Senate OKs NET Guard volunteers

The Senate unanimously passed a bill July 18 that would make it easier for scientists and high-tech professionals to volunteer their time to the federal government in the war against terrorism.

The Science and Technology Emergency Mobilization Act, co-sponsored by Sens. Ron Wyden (D-Ore.) and George Allen (R-Va.) would open the door to science and technology experts to lend their expertise, equipment and ideas to prevent acts of terrorism or help in the event of another attack.

"Just as John F. Kennedy mobilized a generation of young people to service in the 1960s, today the Senate calls a new generation of technology experts and entrepreneurs to fight terrorism," Wyden said. "I firmly believe that America's best hope for terrorism response and prevention lies in technology and the people who know how to apply it for the public good."

The bill calls for the creation of a National Emergency Technology Guard, or NET Guard, teams of volunteers with technology and science expertise, organized in advance and available to be mobilized on short notice.

Wyden proposed the bill after talking to constituents in Oregon and discovering that some of them wanted to volunteer their services to help in the recovery efforts after Sept. 11 but were turned away because they didn't have security clearances. Intel Corp., a major company in Oregon, was one of the companies that wanted to offer its services, according to Wyden.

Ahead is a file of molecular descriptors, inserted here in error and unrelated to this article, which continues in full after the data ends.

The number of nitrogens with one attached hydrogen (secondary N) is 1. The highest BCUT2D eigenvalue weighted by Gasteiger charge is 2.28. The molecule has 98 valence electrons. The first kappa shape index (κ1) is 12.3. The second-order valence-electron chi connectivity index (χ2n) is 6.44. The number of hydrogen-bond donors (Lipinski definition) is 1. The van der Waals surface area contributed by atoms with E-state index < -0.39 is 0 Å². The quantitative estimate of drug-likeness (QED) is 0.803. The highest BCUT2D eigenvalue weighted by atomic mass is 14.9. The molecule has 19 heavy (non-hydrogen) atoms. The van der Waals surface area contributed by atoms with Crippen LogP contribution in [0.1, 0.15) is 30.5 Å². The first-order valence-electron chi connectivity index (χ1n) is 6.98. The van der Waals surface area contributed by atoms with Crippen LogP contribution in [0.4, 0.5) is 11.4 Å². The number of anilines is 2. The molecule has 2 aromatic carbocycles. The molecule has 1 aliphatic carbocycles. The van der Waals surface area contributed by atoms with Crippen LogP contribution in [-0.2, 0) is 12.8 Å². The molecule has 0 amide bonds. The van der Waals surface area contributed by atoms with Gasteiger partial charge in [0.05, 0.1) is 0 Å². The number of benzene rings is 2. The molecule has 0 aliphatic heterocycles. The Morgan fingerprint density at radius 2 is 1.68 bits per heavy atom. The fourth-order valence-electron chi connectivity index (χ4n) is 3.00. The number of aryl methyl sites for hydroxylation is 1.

The bill now goes to the House, where Rep. Sherwood Boehlert (R-N.Y.), chairman of the House Science Committee, has agreed to push the legislation.

Featured

  • Cybersecurity
    cybersecurity (Rawpixel/Shutterstock.com)

    CMMC clears key regulatory hurdle

    The White House approved an interim rule to mandate defense contractors prove they adhere to existing cybersecurity standards from the National Institute of Standards and Technology.

  • Budget
    Stock photo ID: 134176955 By Richard Cavalleri

    House passes stopgap spending bill

    The current appropriations bills are set to expire on Oct. 1; the bill now goes to the Senate where it is expected to pass.

Stay Connected